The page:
In the early 2000s in Senegal, 75 percent of animal protein consumed comes from marine fisheries. Yet Russian, European, and Asian firms are increasingly overfishing in the country’s territory and threatening the sustainability of marine stocks as well as the livelihoods and food security of local Senegalese. Some of this fishing is illegal. More troublingly, some has been enabled by improper political influence and possible bribery and corruption. Addressing fishery crime then is not just a matter of maritime enforcement, but will also require political reforms that strengthen democratic governance and transparency.
Surging demand for ivory and rhino horn, mainly in Asia, has put wild African elephants and rhinoceroses on the path to extinction. More than an environmental tragedy, however, wildlife poaching and trafficking has exacerbated other security threats and led to the co-option of certain African security units. African states need to develop a broad range of law enforcement capabilities to tackle what is effectively a transnational organized crime challenge. Asian and other international partners, meanwhile, must take action to reduce runaway demand for wildlife products.
Recent oil and gas discoveries from Ethiopia to Mozambique will likely generate billions of dollars in new revenues for East Africa’s governments. However, numerous red flags have emerged as Uganda steadily progresses toward production. The government has yet to enact sufficient regulatory frameworks, the president wields a heavy hand over the oil sector, and signs of corruption are clear. Working with investors, East African governments will need to avoid such missteps to ensure that new revenues do not become a source of political instability.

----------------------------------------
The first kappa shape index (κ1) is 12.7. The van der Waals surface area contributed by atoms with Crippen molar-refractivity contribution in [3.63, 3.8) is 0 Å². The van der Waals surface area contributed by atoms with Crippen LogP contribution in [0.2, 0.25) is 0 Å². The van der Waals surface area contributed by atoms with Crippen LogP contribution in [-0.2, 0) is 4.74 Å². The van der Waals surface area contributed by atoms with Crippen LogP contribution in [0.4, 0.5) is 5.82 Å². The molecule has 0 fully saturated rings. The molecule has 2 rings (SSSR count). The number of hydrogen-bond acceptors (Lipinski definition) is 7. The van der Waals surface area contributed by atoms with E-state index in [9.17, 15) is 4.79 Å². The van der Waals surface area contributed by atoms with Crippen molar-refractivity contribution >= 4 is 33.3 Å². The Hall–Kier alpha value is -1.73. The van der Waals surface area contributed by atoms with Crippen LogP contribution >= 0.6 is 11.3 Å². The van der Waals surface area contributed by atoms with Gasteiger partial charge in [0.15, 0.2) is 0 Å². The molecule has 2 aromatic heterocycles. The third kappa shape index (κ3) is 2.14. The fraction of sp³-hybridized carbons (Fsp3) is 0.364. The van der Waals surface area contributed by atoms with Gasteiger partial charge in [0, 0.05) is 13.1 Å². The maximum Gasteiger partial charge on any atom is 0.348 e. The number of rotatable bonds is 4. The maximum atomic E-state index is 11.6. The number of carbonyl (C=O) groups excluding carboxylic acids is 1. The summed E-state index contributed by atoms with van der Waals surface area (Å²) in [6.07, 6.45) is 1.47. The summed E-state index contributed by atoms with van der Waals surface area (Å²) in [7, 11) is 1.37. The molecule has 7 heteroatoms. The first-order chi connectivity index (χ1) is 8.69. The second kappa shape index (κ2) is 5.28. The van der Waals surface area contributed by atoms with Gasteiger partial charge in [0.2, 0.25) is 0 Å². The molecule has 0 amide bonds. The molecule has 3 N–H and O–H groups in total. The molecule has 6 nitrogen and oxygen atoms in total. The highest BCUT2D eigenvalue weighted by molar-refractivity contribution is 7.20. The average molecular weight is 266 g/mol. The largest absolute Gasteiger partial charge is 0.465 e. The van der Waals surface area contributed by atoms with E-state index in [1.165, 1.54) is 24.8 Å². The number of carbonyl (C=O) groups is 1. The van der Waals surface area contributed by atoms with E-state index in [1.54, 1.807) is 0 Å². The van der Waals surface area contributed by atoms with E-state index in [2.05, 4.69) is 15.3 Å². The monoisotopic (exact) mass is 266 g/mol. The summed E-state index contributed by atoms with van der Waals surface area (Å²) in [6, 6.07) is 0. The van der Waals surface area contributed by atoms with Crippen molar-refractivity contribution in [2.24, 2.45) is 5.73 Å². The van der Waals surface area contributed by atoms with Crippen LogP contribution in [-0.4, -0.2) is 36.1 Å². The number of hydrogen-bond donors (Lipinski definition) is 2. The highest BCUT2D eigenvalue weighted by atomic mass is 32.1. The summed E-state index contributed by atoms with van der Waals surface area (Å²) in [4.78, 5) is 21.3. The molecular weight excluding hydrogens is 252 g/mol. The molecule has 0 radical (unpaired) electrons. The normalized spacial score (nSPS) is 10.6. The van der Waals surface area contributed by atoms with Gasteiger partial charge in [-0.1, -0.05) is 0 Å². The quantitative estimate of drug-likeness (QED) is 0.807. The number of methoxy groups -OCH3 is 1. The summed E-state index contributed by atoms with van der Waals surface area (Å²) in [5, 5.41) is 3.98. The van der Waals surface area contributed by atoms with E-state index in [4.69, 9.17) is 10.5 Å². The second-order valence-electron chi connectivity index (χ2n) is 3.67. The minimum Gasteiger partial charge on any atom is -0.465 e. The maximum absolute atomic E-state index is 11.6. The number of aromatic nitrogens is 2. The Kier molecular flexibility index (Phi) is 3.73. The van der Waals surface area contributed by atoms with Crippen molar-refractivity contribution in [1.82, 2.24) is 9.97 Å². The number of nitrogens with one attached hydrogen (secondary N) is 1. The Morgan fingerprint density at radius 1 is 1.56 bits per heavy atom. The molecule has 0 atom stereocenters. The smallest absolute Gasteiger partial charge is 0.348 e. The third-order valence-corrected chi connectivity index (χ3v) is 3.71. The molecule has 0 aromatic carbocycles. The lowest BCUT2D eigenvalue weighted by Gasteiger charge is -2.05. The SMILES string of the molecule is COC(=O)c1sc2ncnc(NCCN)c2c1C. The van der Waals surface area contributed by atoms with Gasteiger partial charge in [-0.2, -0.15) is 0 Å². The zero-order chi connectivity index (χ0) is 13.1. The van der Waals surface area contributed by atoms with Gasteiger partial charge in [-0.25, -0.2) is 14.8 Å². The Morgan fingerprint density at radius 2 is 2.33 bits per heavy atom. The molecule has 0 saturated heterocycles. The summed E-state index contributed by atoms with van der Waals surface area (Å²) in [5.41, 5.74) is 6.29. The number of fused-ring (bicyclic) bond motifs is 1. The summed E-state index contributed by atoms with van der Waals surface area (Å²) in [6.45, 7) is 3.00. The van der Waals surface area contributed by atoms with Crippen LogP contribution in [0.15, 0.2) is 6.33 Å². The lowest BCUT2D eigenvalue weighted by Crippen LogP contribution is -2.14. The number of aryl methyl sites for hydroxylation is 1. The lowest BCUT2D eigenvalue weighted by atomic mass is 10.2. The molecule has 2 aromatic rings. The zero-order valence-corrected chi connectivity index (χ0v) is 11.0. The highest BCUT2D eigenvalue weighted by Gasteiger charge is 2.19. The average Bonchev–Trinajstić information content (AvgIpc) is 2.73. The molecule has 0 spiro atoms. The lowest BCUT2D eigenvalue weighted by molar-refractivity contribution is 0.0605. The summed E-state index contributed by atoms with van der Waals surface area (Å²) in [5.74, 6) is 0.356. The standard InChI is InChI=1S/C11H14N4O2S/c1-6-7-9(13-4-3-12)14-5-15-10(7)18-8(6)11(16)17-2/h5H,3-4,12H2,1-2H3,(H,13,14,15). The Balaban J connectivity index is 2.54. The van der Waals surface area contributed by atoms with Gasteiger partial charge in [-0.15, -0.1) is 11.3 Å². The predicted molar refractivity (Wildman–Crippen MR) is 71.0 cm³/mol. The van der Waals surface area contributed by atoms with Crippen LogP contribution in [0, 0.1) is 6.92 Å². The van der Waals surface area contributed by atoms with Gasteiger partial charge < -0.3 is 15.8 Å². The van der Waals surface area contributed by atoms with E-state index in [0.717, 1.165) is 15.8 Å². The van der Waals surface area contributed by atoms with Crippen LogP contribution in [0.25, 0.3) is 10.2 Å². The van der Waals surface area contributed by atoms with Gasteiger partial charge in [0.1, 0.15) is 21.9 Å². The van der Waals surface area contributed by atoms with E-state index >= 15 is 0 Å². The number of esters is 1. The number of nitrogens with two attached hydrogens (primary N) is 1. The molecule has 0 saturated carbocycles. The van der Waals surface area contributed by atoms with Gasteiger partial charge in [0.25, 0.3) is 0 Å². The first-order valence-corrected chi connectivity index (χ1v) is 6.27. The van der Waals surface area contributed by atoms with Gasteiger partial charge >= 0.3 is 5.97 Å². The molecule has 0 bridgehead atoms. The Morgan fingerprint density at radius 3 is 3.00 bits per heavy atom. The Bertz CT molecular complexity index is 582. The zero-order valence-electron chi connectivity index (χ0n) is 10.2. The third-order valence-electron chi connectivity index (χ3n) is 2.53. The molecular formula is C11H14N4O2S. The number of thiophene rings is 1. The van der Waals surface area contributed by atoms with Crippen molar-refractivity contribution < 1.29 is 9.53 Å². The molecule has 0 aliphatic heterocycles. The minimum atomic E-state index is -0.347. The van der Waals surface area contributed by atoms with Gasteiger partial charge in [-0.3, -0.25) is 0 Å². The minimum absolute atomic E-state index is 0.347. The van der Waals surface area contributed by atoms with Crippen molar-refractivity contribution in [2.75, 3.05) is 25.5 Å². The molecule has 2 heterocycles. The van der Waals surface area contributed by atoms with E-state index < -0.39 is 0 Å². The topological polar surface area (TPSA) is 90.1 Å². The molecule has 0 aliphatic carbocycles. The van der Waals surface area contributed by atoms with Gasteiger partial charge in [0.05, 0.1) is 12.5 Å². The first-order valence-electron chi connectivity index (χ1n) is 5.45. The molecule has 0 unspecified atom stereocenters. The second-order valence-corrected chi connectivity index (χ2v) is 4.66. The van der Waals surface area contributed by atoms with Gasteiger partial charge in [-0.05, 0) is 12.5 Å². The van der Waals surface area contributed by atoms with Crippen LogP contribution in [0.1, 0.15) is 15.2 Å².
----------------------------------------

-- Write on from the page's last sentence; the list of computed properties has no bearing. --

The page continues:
Resource-rich African countries experience comparatively higher levels of illicit financial flows, which often weaken the state through substantial losses of revenues. The concentration of authority over the extractive sector, poorly negotiated contracts, and weakly regulated integration into the global economy that are common in Africa facilitate these illicit flows. New international initiatives intended to improve transparency and recover assets and revenues are filling these gaps, but more work to strengthen African tax and revenue governance can further minimize the destabilizing effects of illicit financial flows.
The Chad-Cameroon pipeline was a novel World Bank-sponsored consortium intended to generate a revenue windfall and ensure it was spent responsibly. In September 2008 the World Bank ended its role after Chad diverted oil revenues. Rather than breaking the “resource curse,” the pipeline is now cited as another cautionary example of how improper resource management subverts development and stability.
Migration, extractive industry investments, and disputes over land tenure have for decades complicated dynamics within Tuareg communities and their relations with governments in the Sahel. As this region undergoes immense changes and many Tuaregs once again move across borders, conflicts are reemerging. Initiatives that integrate Tuareg concerns over land and livelihood opportunities through inclusive political engagement will be necessary to address these recurring regional conflict drivers.
The seemingly paradoxical outcome of resource-rich countries being development-poor is, in fact, quite predictable given that autocratic governments often rule resource-rich states. Addressing the resource curse requires changing the incentives facing political leaders so that they are rewarded for transparency and confront robust international legal penalties when they do not.
U.S. interventions in Iraq and Afghanistan have laid bare deficiencies in U.S. policies and capacities for fostering development and stabilization in conflict-affected contexts. This has led to greater integration of U.S. military and civilian efforts to overcome these challenges. While progress has been made, significant imbalances between development and security assistance remain.
Security Topics: Natural Resources and Conflict